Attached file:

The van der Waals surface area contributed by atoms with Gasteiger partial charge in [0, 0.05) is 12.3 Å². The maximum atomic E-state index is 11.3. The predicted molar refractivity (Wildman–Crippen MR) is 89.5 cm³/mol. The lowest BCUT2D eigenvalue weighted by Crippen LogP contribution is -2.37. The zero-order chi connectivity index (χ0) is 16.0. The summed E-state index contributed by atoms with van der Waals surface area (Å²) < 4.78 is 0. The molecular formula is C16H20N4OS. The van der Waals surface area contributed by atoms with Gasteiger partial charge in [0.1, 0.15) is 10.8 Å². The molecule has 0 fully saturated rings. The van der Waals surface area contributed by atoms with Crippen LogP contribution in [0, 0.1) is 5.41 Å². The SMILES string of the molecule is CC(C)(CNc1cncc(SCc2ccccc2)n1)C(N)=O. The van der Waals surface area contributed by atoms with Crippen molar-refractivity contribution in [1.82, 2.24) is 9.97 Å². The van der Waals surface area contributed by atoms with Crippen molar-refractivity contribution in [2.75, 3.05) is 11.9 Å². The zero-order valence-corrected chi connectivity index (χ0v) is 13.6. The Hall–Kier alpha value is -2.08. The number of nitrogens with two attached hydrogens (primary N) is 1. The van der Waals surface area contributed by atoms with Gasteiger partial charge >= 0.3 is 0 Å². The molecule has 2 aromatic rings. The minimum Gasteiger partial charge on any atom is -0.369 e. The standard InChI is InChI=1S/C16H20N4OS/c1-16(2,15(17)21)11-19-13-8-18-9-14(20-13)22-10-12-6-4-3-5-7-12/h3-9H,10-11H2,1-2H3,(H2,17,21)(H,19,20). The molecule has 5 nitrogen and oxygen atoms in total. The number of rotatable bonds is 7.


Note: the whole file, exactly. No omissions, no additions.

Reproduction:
The van der Waals surface area contributed by atoms with Gasteiger partial charge in [0, 0.05) is 12.3 Å². The maximum atomic E-state index is 11.3. The predicted molar refractivity (Wildman–Crippen MR) is 89.5 cm³/mol. The lowest BCUT2D eigenvalue weighted by Crippen LogP contribution is -2.37. The zero-order chi connectivity index (χ0) is 16.0. The summed E-state index contributed by atoms with van der Waals surface area (Å²) < 4.78 is 0. The molecular formula is C16H20N4OS. The van der Waals surface area contributed by atoms with Gasteiger partial charge in [0.1, 0.15) is 10.8 Å². The molecule has 0 fully saturated rings. The van der Waals surface area contributed by atoms with Crippen LogP contribution in [0, 0.1) is 5.41 Å². The SMILES string of the molecule is CC(C)(CNc1cncc(SCc2ccccc2)n1)C(N)=O. The van der Waals surface area contributed by atoms with Crippen molar-refractivity contribution in [1.82, 2.24) is 9.97 Å². The van der Waals surface area contributed by atoms with Crippen molar-refractivity contribution in [2.75, 3.05) is 11.9 Å². The zero-order valence-corrected chi connectivity index (χ0v) is 13.6. The Hall–Kier alpha value is -2.08. The number of nitrogens with two attached hydrogens (primary N) is 1. The van der Waals surface area contributed by atoms with Gasteiger partial charge >= 0.3 is 0 Å². The molecule has 2 aromatic rings. The minimum Gasteiger partial charge on any atom is -0.369 e. The standard InChI is InChI=1S/C16H20N4OS/c1-16(2,15(17)21)11-19-13-8-18-9-14(20-13)22-10-12-6-4-3-5-7-12/h3-9H,10-11H2,1-2H3,(H2,17,21)(H,19,20). The molecule has 5 nitrogen and oxygen atoms in total. The number of rotatable bonds is 7.